CSP Investigator Melissa Maurer-Jones, alongside Professor Brian Hinderliter of the University of Minnesota–Duluth Department of Mechanical & Industrial Engineering and Dr. Margaret Elmer-Dixon have launched Phos Technology, an imaging initiative that detects early stage degradation of plastics.
The team has designed a system that consists of a portable device and image-processing software for tracking the degradation of plastics. This rapid, non-intrusive, and portable solution offers a potentially cost-efficient and replicable method for monitoring the deterioration of polyethylene and polypropylene materials.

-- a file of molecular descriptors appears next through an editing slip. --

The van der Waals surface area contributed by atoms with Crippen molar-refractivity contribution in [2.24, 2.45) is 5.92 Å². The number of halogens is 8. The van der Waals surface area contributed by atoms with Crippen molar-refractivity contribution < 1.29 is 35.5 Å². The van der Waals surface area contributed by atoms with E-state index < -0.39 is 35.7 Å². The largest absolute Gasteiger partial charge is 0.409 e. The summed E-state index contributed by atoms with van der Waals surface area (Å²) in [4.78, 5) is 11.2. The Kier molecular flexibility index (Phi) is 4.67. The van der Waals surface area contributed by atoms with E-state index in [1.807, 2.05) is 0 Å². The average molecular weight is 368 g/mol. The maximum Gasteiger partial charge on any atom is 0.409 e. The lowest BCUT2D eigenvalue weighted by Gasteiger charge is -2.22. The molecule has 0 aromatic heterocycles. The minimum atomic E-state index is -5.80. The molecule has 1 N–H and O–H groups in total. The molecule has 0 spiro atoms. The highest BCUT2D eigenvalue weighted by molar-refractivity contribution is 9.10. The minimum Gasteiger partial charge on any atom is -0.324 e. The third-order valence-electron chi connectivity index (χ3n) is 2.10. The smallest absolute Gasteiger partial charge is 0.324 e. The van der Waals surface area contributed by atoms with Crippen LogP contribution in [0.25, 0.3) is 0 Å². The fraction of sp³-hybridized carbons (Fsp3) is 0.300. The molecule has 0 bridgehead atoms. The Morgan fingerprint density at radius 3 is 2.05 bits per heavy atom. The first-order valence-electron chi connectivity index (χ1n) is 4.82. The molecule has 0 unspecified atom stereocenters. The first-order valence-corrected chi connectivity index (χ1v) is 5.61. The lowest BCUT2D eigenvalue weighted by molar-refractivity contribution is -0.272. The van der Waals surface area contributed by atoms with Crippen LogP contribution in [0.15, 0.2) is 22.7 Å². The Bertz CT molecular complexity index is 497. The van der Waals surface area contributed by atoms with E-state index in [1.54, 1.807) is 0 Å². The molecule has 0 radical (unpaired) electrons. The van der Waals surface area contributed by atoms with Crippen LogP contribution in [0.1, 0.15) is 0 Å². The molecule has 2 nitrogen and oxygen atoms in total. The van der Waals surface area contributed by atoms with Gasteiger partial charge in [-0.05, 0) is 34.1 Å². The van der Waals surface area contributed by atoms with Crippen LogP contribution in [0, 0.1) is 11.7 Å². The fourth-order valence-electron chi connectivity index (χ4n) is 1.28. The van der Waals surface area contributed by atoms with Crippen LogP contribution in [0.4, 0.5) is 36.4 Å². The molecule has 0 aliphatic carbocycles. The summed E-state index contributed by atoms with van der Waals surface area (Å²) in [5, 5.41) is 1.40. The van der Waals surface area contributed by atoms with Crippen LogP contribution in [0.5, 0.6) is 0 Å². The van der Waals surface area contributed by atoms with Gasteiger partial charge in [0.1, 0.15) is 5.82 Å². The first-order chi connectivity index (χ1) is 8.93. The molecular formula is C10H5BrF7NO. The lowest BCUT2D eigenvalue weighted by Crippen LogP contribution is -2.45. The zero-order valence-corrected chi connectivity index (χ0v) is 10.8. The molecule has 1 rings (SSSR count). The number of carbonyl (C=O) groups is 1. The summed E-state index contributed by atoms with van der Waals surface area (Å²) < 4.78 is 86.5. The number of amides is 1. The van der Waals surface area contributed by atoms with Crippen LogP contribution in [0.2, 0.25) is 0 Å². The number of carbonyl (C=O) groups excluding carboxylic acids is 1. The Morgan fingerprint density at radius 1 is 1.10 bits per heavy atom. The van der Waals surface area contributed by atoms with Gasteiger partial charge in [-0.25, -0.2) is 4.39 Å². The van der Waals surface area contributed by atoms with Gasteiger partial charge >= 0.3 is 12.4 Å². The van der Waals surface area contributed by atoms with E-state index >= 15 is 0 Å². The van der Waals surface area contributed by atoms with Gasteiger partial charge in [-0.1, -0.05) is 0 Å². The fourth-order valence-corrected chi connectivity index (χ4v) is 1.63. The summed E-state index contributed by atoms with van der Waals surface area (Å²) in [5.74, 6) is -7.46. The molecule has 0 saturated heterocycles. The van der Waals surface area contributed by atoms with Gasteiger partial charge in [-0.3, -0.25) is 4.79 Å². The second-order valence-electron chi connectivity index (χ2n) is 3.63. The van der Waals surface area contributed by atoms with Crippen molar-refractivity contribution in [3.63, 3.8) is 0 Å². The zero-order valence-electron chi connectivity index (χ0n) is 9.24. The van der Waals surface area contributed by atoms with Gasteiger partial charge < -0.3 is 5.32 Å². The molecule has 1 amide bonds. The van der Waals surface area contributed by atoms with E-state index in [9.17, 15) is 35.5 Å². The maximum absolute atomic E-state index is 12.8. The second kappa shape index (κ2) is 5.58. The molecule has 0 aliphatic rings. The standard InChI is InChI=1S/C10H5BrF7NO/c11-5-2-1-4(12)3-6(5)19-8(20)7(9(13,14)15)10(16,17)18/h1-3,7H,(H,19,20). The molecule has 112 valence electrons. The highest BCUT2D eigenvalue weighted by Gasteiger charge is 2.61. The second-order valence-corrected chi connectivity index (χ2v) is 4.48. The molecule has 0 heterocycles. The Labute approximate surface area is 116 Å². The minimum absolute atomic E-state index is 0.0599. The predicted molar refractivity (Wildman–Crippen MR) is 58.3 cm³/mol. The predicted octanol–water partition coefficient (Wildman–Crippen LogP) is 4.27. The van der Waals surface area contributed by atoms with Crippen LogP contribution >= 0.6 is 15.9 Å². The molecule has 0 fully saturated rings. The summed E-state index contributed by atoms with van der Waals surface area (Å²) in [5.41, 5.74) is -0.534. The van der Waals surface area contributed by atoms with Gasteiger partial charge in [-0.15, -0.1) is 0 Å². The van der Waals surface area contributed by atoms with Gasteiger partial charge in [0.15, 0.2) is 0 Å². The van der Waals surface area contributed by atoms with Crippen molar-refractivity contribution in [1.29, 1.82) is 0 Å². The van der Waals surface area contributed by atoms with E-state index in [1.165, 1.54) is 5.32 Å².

It utilizes Nile Red as a fluorescent probe, with shifts in fluorescence spectra corresponding to chemical and physical changes in the plastics.These shifts are influenced by the type of polymer but are not affected by the thickness of the polymer film.
The image-processing software establishes a connection between the changes in fluorescence spectra and a carbonyl index, which is employed to characterize the plastics. This technology boasts various applications, such as predicting maintenance needs for plastic components and enhancing plastic sorting processes to advance recycling efforts.
For more details, visit https://phos-tech.com/what-is-phos-imaging.